When students create math models, they apply what they know about math to solve problems. Effective modeling with mathematics isn’t just creating graphs and representing data. It’s the ability to represent problems in different ways.

When practicing this standard, students demonstrate:

- ability to see quantities and relationships.
- application of knowledge and formulas.
- analysis with and of charts, graphs, and formulas.

Students must be able to use math to make sense of the world around them and solve problems they find there. Teachers can foster this by creating a classroom culture that provides interesting problems, engages in comparing, and values listening, multiple perspectives, and thinking out loud. They can also explicitly teach students analytical skills such as formulating good questions, breaking into components, seeing logic, justifying conclusions, comparing, and evaluating.

Students should be familiar with a variety of age-appropriate tools and choose the best one for the task at hand. Tools can be as simple as pencil and paper or as complex as today’s powerful graphing calculators. Concrete models and symbolic representations are also mathematical tools.

When practicing this standard, students demonstrate:

- knowledge of a variety of tools.
- ability to use a tool correctly.
- capacity to see limitations of a tool.
- effective choice of tools for a task.

While they obviously need to teach students how to use tools such as calculators, protractors, and spreadsheets, teachers must also give students opportunities to make decisions about which tool to use, even if this the lesson learned is that the tool students chose wasn’t the best choice.

Students should be concerned with precise language when communicating and accuracy when working. Building vocabulary and using precise language leads to more effective communication and is essential to mathematical communication.

When practicing this standard, students demonstrate:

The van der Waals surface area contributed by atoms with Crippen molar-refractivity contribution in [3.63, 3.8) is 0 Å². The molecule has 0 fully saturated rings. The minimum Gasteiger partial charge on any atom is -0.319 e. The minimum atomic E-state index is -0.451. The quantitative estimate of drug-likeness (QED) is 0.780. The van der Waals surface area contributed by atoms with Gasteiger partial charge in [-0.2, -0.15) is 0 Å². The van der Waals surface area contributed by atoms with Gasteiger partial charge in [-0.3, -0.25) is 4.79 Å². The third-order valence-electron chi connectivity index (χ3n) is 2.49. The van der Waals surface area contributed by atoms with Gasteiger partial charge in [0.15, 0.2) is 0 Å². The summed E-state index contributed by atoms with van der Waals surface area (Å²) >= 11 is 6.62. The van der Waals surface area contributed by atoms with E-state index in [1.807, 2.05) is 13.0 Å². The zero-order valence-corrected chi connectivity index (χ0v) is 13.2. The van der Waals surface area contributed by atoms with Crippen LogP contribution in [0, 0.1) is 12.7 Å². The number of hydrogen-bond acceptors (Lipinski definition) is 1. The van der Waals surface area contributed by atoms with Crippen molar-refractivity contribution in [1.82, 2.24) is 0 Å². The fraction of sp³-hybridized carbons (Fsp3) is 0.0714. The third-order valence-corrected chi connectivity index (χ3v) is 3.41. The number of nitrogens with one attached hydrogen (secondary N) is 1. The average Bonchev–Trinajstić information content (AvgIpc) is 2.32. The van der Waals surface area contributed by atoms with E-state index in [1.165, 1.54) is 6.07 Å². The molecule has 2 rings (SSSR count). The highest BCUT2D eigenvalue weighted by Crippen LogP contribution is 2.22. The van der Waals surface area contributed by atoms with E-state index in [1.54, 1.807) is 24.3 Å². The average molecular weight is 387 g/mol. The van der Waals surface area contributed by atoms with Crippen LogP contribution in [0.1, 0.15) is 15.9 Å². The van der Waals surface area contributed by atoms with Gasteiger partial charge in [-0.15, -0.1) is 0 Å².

- attention to detail.
- precise communication.
- accurate calculations.

Teachers can foster this by creating a classroom culture in which quality is highly prized. Rewarding students when they take their time to do work carefully and encouraging them to check their work also results in improved accuracy and lets them know that you value effort.

Students use patterns and structure to help them break down complex problems into smaller, manageable components.

When practicing this standard, students demonstrate:

- ability to shift perspective.
- comfort with complexity.
- capacity to discern patterns or structure.

Teachers can foster this by creating a classroom culture that engages students with complex questions and problems, encourages play with patterns and models, and rewards testing and trying. They can help students cope with complex problems by teaching them to see structure and patterns, to break things down into component parts, and to take a different perspective.

Students are able to see repetition and use that understanding to define mathematical rules, make predictions, and develop formulas.

When practicing this standard, students demonstrate:

- attention to detail.
- discerning of patterns or structure.
- ability to identify processes.

Teachers can foster this by creating a classroom culture that promotes comparisons, is filled with music, and egages students with sequencing and creating patterns. Teachers can help students find and express repetition by asking them to describe what is happening, identify similarities and differences, make predictions based on their observations of patterns, and combine all of this knowledge into rules and formulas.

The Common Core Standards for Mathematical Practice don’t so much describe “what” to teach as “how” to teach. Modeling, questioning, routines, discussions, and task selection help create an environment that gives students an opportunity to practice and develop these behaviors, skills, and habits of mind. All of these standards can be practiced in a project-based learning environment.

These standards can be addressed throughout the curriculum and aren’t limited to how we instruct in math. I would even argue that these standards provide an obvious entry point to pushing math across the curriculum and should be part of an intentional focus in all areas of learning.